The best way to get what you need is to ask for it. Don’t register at places like Babies ‘R Us unless you are prepared for all the other stuff Great Aunt Matilda is going to grab for little Johnny when she goes there to get the one eco-friendly toy you wanted. Instead, register at your cool, local, green baby store. This way you can go there and see for yourself what you love, take a cloth diapering class, and then register for what you want online. Then, local friends can go to the store and out-of-town friends can just as easily shop online. Also, if something goes wrong and you want to return something, you already know you like lots of what is in the store.
If you want to compile a registry of a variety of specific, green things, including a cloth diaper service, an organic mattress, and maybe even a home-made baby bed from Etsy, you can do this at Babylist.
My favourite registry is So Kind Registry and is run by the charitable organization New Dream. This amazing registry allows you to register for a donation (say to a cause like supporting midwives in remote locations), for that organic mattress you’ve been wanting (but want a number of people to pitch in to help buy), and register for time: getting someone to come Tuesday to do laundry, Wednesday to make dinner, and Thursday to hold the baby so you can bathe.
Things that are: big and plastic, ugly and impossible to responsibly dispose of, cheap and gimmicky (like most things with cartoon characters on them), or just designed to be useless after a year. These are among the many things you don’t need to get from a baby shower.
Wait and see before you buy strollers, baby monitors, and tons of baby clothes. What you think you want of these items and what you end up using are very different! I know that the impulse to buy that beautiful, expensive (it’s got a matching cup holder!) baby stroller is nearly overwhelming. For the first few months you may likely just want to keep your baby close in a sling. Then, you may just find you don’t need a stroller at all because someone gave you a simple umbrella stroller and it works for you. If you still want the fancy stroller down the line, wait until you’re sure that it will not have been a waste of money.
You will be given lots and lots of things, including a million articles of baby clothes, so ask for those items that you aren’t likely to be given and are really sure you want.
There are a few things that will make life so much easier and you will wonder why everyone can't have them:
Such as a postpartum doula, food delivery, or just someone to wash the clothes and fold the laundry (no one has ever regretted a little extra help).
A really natural place to sleep
Green up that nursery! Either a formaldehyde-free crib with a natural mattress entirely free of polyurethane foam and all those nasty chemical flame retardants. Or, an all-wood co-sleeper or bassinet with the same kind of mattress but smaller. Or, just an organic wool puddle pad to put under the baby as she sleeps in your bed.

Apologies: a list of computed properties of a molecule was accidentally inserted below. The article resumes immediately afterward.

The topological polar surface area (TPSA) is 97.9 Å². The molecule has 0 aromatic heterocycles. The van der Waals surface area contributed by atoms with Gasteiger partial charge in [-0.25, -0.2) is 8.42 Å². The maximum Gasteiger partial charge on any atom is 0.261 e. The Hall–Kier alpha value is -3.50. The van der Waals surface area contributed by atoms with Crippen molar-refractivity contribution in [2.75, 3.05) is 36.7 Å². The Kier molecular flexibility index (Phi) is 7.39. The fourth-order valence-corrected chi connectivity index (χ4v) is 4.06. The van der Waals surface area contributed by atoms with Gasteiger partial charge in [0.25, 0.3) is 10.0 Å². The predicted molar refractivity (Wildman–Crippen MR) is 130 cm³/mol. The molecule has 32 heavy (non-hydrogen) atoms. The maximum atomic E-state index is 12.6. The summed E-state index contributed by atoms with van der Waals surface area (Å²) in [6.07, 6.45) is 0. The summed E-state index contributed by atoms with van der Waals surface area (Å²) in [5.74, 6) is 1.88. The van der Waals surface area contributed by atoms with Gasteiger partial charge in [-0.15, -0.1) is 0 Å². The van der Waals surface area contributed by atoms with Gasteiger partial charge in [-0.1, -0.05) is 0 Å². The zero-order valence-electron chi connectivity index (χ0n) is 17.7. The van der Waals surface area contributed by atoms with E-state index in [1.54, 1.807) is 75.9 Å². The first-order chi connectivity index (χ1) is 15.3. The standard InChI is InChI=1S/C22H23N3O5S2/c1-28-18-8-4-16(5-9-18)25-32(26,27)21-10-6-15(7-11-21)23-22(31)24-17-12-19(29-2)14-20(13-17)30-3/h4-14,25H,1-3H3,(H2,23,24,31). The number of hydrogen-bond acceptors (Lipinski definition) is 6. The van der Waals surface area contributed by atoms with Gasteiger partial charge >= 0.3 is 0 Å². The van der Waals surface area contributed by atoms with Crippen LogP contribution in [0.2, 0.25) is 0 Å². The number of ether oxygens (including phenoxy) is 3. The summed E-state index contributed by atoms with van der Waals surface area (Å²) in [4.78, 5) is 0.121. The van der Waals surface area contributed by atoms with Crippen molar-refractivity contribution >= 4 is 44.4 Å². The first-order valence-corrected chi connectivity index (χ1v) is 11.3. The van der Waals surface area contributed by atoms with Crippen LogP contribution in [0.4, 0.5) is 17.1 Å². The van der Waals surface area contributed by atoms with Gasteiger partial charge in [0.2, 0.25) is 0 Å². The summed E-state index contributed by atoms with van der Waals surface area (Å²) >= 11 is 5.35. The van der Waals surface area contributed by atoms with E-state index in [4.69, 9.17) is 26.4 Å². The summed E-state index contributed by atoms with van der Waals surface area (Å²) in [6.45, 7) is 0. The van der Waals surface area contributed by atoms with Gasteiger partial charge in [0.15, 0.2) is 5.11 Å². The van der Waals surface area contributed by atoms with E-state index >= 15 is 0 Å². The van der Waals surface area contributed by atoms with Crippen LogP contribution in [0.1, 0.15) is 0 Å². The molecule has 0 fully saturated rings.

Pay for a service for the first three months when you will be changing the baby all the time. The service washes the diapers for you and takes them back when you are ready for bigger or different diapers. This is a great thing to register for!
A cloth diaper trial
There are dozens of sites in Canada where you can register for cloth diapers and for “trial packs” where you try different types of cloth diapers before you commit to one. Many shops offer in-store “how-to” demos, too.
Baby slings and carriers
A basic sling and a soft-sided carrier, such as an Ergo or Mei-tei style, are extremely useful tools for the modern parent.
These are all-cotton, organic swaddles with velcro. They are the best thing ever if you choose to swaddle – great for bleary-eyed parents! Sleep sacks are also a cosy and safe way for your little one to sleep.
Some good books
Ones about natural parenting can be a great help.
Seriously. At least 6 million in a variety of sizes, and which actually stay on.
Whatever you choose to do, DO have a celebration of some sort! Just because you are green, conscious, or into simpler living doesn’t mean you shouldn’t have fun and be supported. If we don’t celebrate the big things, then how will we learn to honour the little things: the first step, the first tooth, the first time everybody sleeps through the night? Let the baby shower truly be a celebration of your intentions for parenting: make it every bit as fun, green, and thoughtful as you want it to be. It’ll be good practice for everything that comes after!
*Originally published March 4, 2016